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National Weather Service issues rare blizzard warning for LA mountains

Light snow falling on Interstate 5 at the Tejon Pass on the Grapevine, Feb. 22, 2023.
National Weather Service
Light snow falling on Interstate 5 at the Tejon Pass on the Grapevine, Feb. 22, 2023.

Powerful winds battered much of the Southland early Wednesday as the front end of a cold winter storm system moved into the area, giving the region a taste of the chilly temperatures, high winds, rain and snow to come — prompting an unprecedented blizzard warning for the Los Angeles County mountains.

Winds began blasting large swaths of the area Tuesday night, rattling windows while knocking down trees and power lines in parts of the South Bay. A tree even fell onto some cars and an apartment building in Manhattan Beach.

High surf, meanwhile, pounded the coast, prompting the closure overnight of the Redondo Beach Pier due to the large waves.


The National Weather Service issued a high surf advisory that will remain in effect for all Los Angeles County beaches until at least 3 a.m. Thursday. Forecasters said waves of up to 12 feet were anticipated, along with powerful rip currents that "can pull swimmers and surfers out to sea." Forecasters also warned of possible coastal flooding.

The windy conditions that greeted many residents Wednesday morning were expected to diminish, "but it will still be a cool blustery day with a chance of showers mainly over the mountains," according to the National Weather Service.

"An unusual winter storm will approach the area Thursday and will then produce periods of heavy rain and heavy mountain snow to the region Friday through Saturday night," forecasters said.

The winter storm is expected to pack a punch, even prompting the NWS to issue a rare blizzard warning that will be in effect for the Los Angeles County mountains from 4 a.m. Friday to 4 p.m. Saturday. Forecasters said up to 5 feet of snow could accumulate in the mountains, accompanied by wind gusts topping 55 mph. Higher elevations could see as much as 7 feet of snow, with accumulations of 6 to 12 inches possible at elevations between 2,000 and 4,000 feet, "including most major mountain passes."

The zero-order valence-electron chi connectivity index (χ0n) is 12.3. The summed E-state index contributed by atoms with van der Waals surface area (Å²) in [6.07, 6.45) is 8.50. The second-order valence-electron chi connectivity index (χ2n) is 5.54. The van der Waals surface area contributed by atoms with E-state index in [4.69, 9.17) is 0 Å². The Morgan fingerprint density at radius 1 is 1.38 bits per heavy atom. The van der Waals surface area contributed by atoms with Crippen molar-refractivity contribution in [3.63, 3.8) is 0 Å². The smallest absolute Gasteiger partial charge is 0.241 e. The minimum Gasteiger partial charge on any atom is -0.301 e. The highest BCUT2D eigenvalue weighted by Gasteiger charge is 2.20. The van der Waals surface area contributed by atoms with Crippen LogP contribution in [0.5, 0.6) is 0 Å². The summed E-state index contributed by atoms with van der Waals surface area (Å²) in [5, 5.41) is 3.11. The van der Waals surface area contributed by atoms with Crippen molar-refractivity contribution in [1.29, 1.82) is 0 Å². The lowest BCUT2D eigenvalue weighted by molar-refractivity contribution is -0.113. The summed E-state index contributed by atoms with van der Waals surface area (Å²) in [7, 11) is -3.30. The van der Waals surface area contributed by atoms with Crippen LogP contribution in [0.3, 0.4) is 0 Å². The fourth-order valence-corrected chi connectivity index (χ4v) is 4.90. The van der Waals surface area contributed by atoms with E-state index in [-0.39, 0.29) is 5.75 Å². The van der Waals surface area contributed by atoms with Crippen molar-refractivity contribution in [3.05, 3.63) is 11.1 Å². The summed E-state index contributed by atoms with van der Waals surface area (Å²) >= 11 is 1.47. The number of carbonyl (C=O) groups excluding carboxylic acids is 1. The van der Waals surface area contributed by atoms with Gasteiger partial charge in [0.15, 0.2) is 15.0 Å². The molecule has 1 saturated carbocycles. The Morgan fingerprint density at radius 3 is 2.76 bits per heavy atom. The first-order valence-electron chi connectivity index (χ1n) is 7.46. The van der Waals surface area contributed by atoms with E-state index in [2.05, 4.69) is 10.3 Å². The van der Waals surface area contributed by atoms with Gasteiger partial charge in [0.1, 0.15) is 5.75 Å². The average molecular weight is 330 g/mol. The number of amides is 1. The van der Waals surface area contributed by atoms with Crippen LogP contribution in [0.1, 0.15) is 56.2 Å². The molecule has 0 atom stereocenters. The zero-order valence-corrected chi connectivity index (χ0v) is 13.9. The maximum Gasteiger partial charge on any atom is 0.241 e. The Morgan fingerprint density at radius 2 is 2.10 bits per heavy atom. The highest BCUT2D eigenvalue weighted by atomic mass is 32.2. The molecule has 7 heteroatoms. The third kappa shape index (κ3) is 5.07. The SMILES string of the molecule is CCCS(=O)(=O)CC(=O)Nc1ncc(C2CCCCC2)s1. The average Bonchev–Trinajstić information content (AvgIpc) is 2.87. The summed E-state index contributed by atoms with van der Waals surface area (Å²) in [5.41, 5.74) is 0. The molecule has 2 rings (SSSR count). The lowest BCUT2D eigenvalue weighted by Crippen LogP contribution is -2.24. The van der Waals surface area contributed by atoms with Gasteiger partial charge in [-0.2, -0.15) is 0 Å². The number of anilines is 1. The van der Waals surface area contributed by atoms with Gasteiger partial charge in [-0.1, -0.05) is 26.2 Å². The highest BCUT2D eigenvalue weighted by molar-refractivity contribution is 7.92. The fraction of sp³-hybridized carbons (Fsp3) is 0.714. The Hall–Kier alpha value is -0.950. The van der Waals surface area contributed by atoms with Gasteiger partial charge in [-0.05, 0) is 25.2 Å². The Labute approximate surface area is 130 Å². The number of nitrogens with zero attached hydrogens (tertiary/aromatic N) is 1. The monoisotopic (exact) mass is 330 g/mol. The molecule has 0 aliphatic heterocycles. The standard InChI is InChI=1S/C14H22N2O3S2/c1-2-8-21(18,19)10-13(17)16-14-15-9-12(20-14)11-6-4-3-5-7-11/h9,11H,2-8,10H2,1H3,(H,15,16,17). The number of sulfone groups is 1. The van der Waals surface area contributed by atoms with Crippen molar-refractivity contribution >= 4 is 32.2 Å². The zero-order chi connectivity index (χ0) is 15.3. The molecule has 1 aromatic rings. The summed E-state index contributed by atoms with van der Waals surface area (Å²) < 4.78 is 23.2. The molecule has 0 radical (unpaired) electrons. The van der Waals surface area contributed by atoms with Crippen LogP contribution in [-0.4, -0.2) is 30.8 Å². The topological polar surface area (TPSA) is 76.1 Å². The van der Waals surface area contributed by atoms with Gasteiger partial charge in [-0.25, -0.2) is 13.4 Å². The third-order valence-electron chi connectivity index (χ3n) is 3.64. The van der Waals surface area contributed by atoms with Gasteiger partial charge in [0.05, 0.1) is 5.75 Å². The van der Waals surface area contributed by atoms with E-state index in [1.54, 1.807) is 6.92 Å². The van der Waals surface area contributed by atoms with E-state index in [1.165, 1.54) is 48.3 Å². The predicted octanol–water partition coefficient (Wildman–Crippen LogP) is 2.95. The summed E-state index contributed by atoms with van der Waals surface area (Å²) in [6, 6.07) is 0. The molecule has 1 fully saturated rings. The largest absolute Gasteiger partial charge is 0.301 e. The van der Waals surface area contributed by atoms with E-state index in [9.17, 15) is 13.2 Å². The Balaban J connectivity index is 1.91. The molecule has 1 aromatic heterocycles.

"Travel should be restricted to emergencies only," according to the NWS. "If you must travel, have a winter survival kit with you. If you get stranded, stay with your vehicle."


According to the NWS Los Angeles office — which is actually based in Oxnard, this is the second time it has ever issued a blizzard warning for the area. The agency previously issued a blizzard warning on Feb. 4, 1984.

Ahead of the blizzard warning, a winter storm warning will be in effect in the mountains until 4 a.m. Friday for the mountains, thanks to anticipated "low elevation snow, strong winds and very cold wind chills." In the Antelope Valley, a winter weather advisory will be in effect until 4 a.m. Friday, with forecasters anticipating 3 to 6 inches of snow in the foothills and 1 to 3 inches on the valley floor, with winds gusting to 45 mph.

Forecasters said Wednesday afternoon and evening should be relatively calm in terms of weather, with lingering winds being the primary issue. Temperatures will also remain chilly, with coastal and valley areas hovering in the 40s and 50s. The snow level could fall as low as 1,500 feet in the foothills, with the possibility of accumulating snow on the Grapevine section of the Golden State (5) Freeway.

When the brunt of the storm begins to arrive Thursday, all major mountain passes will be at risk of snow, while other areas could get up to a half-inch of rain.

By Thursday night, however, things will begin to worsen.

"This system will bring a broad swath of moderate to locally heavy rain and snow (to) the area," according to the NWS. "... Snow levels will fluctuate quite a bit as the southerly flow will raise levels to about 4,500 feet briefly on Friday afternoon. This could create a mixture of rain/snow at the I-5 Grapevine area before precipitation turns back to all snow Friday evening. Rainfall rates will range from 0.50 to 1 inch per hour near the main precipitation band on Friday bringing a threat of urban flooding and issues near recent burn scars."

Coastal and valley areas could get between 2 and 4 inches of rain during the storm. But snow will be the bigger story, with the low elevation snow contributing to what could be "the largest amount of 24-48 hour snowfall seen in decades, likely rivaling the 1989 storm, for our Ventura and Los Angeles County mountains," according to the NWS.

"Snowfall of this rate and amount could lead to damage to structures and trees with an immense threat of avalanches, especially in the eastern San Gabriel Mountains by Saturday," forecasters said.

Temperatures will be in the 40s and 50s in most of the area, although they will drop into the 30s in the mountains and some valley areas, particularly at night, and into the 20s in the Antelope Valley.